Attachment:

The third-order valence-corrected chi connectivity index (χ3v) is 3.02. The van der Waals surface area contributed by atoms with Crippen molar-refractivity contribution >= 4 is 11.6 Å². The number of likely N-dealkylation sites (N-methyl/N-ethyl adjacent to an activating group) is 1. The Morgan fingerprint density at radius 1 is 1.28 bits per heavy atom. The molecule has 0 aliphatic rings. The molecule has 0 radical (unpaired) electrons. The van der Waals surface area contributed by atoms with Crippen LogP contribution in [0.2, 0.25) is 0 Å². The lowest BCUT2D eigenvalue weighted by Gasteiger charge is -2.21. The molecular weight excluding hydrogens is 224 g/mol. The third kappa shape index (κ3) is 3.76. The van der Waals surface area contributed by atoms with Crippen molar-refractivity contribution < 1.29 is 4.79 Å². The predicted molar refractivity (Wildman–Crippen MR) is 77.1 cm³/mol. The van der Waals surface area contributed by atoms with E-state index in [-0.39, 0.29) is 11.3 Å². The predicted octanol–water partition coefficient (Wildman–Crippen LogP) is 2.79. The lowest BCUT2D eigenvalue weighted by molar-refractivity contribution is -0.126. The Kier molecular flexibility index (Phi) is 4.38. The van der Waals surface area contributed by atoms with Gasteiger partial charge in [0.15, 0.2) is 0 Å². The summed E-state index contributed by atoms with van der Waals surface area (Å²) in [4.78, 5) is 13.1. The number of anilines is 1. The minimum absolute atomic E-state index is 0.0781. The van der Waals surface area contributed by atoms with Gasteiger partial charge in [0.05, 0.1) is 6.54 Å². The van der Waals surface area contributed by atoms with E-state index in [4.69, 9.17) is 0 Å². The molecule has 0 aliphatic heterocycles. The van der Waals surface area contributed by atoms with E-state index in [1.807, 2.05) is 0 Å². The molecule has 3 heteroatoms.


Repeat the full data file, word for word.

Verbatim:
The third-order valence-corrected chi connectivity index (χ3v) is 3.02. The van der Waals surface area contributed by atoms with Crippen molar-refractivity contribution >= 4 is 11.6 Å². The number of likely N-dealkylation sites (N-methyl/N-ethyl adjacent to an activating group) is 1. The Morgan fingerprint density at radius 1 is 1.28 bits per heavy atom. The molecule has 0 aliphatic rings. The molecule has 0 radical (unpaired) electrons. The van der Waals surface area contributed by atoms with Crippen LogP contribution in [0.2, 0.25) is 0 Å². The lowest BCUT2D eigenvalue weighted by Gasteiger charge is -2.21. The molecular weight excluding hydrogens is 224 g/mol. The third kappa shape index (κ3) is 3.76. The van der Waals surface area contributed by atoms with Crippen molar-refractivity contribution < 1.29 is 4.79 Å². The predicted molar refractivity (Wildman–Crippen MR) is 77.1 cm³/mol. The van der Waals surface area contributed by atoms with E-state index in [-0.39, 0.29) is 11.3 Å². The predicted octanol–water partition coefficient (Wildman–Crippen LogP) is 2.79. The lowest BCUT2D eigenvalue weighted by molar-refractivity contribution is -0.126. The Kier molecular flexibility index (Phi) is 4.38. The van der Waals surface area contributed by atoms with Gasteiger partial charge in [0.15, 0.2) is 0 Å². The summed E-state index contributed by atoms with van der Waals surface area (Å²) in [4.78, 5) is 13.1. The number of anilines is 1. The minimum absolute atomic E-state index is 0.0781. The van der Waals surface area contributed by atoms with Gasteiger partial charge in [0.05, 0.1) is 6.54 Å². The van der Waals surface area contributed by atoms with E-state index in [4.69, 9.17) is 0 Å². The molecule has 0 aliphatic heterocycles. The van der Waals surface area contributed by atoms with E-state index in [1.807, 2.05) is 0 Å². The molecule has 3 heteroatoms.